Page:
How important are student fees?

How important are student fees?

Armed with a wealth of recent financial data from South Africa’s higher education institutions, Stats SA unpacks the revenue mix for the country’s 20 universities and 6 universities of technology.

Higher education institutions depend mostly on government grants and tuitions fees for income, according to data from Stats SA’s latest Financial statistics of higher education institutions report. Of the R63 billion received as income by higher education institutions in 2015, 43% was sourced from government, 34% from tuition fees, 6% from donations and the remaining 17% from other sources, such as investments. Click on the image below to enlarge.


Take a moment to consider the blue slice in the graph above. All the discourse, all the protest, all the debate currently taking hold of the country; it’s all about this blue slice of R21 billion. If tuition fees are ever done away with completely, both government and higher education institutions will have the difficult task of finding another way to finance this amount. Alternatively, tough decisions on expenditure would need to be made, with increased efficiency the key to reducing costs.

Which institutions are most likely to feel the pinch if there is any change to the tuition fee structure? Unisa, Rhodes University and the University of Venda are the top three institutions that rely on tuition fees the most in percentage terms. In fact, almost half of Unisa’s financial resources are dependent on this source of income.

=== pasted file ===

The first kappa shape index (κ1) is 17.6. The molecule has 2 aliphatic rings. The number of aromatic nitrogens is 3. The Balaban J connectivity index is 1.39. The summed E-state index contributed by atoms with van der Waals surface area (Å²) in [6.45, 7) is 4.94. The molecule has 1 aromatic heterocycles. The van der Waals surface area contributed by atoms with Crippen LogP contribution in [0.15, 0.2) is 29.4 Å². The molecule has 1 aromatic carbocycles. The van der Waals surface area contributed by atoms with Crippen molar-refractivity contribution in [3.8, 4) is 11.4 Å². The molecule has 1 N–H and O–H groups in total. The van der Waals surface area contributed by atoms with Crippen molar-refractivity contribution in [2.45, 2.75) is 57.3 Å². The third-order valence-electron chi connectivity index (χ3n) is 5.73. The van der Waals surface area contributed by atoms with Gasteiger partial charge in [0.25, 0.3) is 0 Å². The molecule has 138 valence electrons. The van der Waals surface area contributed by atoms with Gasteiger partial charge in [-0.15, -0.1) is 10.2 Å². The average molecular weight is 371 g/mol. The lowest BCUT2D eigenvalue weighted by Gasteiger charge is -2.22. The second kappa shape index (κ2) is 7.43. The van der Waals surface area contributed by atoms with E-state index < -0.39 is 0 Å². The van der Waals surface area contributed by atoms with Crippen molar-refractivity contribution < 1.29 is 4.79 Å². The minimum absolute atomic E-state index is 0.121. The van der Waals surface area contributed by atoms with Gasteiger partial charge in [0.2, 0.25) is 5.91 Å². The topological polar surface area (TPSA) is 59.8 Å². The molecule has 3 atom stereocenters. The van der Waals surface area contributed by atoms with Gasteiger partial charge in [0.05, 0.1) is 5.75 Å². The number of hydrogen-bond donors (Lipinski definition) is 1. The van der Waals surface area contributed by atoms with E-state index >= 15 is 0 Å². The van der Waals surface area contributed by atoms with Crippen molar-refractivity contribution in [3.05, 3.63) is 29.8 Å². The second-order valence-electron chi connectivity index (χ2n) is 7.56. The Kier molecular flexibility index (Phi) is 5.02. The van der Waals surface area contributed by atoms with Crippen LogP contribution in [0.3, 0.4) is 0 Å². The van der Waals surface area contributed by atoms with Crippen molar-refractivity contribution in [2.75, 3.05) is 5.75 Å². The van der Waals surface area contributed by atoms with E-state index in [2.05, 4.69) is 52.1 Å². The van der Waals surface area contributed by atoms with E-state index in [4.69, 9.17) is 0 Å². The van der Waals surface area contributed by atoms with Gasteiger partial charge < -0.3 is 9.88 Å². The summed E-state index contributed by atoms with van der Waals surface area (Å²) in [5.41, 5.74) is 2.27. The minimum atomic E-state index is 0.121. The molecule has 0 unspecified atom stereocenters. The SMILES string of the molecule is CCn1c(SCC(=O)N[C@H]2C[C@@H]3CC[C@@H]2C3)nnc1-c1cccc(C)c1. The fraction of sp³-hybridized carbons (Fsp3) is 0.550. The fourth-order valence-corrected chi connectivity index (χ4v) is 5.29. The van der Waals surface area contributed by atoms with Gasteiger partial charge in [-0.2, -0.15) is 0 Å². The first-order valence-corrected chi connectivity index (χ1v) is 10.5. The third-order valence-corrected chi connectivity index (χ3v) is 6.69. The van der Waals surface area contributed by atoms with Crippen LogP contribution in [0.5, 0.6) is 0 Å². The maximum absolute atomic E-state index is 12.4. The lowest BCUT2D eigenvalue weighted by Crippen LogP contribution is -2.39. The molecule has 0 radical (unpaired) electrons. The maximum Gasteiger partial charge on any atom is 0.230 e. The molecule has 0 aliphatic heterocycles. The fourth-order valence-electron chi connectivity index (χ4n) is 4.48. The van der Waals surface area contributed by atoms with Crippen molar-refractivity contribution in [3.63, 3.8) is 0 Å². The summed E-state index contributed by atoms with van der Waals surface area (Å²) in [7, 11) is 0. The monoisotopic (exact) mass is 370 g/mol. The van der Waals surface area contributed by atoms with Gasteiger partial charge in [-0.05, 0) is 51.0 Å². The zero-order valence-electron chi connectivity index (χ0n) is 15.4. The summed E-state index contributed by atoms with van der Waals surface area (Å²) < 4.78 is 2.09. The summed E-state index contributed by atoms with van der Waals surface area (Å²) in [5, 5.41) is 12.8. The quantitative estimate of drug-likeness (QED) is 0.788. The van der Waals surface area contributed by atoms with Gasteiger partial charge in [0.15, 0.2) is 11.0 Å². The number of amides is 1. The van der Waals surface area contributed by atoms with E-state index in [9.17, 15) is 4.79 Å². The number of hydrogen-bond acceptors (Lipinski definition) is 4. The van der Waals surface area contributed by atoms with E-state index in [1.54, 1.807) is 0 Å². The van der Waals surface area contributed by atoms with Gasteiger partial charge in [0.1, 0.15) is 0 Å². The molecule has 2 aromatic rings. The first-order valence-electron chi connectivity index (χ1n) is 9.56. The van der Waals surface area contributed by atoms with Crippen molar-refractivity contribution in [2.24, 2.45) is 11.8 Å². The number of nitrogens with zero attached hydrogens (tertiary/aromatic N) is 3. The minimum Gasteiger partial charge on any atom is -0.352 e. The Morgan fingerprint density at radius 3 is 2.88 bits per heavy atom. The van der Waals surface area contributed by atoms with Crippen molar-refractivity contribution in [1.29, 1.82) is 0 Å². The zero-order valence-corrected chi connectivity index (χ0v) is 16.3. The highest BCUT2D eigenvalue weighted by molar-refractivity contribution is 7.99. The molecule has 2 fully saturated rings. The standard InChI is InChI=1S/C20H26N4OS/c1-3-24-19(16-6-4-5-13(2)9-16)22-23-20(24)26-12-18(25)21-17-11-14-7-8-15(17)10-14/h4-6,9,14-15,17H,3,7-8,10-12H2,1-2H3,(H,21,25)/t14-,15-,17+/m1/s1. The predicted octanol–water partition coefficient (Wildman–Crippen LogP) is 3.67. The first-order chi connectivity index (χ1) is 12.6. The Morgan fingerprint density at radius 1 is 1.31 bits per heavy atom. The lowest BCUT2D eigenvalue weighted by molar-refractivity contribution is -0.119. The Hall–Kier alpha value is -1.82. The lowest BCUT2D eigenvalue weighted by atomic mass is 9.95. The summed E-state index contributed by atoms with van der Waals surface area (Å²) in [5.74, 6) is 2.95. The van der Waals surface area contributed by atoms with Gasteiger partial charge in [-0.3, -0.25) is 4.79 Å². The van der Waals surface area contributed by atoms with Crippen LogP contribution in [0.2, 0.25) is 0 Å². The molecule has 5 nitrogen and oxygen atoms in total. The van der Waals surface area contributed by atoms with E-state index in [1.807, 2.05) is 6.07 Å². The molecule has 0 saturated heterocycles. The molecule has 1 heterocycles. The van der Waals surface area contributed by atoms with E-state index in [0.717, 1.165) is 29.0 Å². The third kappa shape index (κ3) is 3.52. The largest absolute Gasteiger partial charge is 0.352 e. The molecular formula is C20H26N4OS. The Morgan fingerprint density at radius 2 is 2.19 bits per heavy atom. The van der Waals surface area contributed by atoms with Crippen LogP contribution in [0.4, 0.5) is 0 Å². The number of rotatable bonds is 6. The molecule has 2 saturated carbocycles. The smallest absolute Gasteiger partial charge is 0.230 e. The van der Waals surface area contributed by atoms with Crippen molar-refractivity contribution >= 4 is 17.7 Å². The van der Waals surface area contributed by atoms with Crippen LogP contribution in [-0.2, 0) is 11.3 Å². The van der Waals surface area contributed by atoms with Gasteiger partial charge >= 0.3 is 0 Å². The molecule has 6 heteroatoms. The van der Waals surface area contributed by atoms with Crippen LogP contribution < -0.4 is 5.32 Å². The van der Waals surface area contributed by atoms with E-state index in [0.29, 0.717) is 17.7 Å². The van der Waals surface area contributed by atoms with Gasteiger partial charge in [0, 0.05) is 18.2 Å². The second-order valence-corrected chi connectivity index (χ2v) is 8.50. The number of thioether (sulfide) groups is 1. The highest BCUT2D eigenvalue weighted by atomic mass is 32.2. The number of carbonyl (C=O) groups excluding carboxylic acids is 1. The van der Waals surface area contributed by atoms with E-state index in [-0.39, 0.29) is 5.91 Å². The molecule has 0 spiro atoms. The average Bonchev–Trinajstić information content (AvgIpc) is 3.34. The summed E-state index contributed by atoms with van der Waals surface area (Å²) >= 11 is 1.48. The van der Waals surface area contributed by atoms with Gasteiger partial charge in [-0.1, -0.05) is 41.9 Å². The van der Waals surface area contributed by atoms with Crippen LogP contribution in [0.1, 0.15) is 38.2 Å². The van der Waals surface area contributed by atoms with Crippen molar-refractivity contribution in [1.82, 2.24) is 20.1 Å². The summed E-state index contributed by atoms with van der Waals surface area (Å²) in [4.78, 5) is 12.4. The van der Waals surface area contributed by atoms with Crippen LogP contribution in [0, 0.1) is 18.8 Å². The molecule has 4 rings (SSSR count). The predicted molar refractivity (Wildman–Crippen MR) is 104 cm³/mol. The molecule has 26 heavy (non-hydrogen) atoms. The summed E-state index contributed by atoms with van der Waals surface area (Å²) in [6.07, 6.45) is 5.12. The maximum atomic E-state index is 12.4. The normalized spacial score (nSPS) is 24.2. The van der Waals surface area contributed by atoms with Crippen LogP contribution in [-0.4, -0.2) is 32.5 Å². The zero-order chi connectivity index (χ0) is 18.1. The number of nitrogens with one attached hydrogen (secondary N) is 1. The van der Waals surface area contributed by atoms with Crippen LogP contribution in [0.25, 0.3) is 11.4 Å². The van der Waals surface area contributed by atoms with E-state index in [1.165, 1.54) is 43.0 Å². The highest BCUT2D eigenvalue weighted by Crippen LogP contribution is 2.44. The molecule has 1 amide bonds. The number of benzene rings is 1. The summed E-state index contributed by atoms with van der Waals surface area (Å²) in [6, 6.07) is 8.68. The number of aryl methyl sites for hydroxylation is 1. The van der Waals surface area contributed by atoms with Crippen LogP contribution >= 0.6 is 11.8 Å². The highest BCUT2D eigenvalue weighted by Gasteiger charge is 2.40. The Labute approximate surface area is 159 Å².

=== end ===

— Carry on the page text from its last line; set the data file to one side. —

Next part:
Notice how the new kids on the block – Sol Plaatje University, the University of Mpumalanga, and Sefako Makgatho Health Sciences University – currently receive the bulk of their income from government grants? This is not surprising, as these three institutions were only established in the last two years and student enrolment figures are still at low levels.

The third most important source of income, donations, is not often explored. Higher education institutions received R4 billion in donations during the 2015 financial year, contributing 6% of total income.

Stellenbosch University received over a quarter of this amount, followed by the University of KwaZulu-Natal and the University of Cape Town. In fact, Stellenbosch’s financials show that donations to the institution contributed 26% to total income, slightly lower than the 28% contribution made by tuition fees.


All of the above shows how each institution has its own unique revenue mix. This is an important fact to consider if the country decides to change the way tertiary education is financed. Any alterations to the funding model would see different responses based on the particular financial make-up of each institution.

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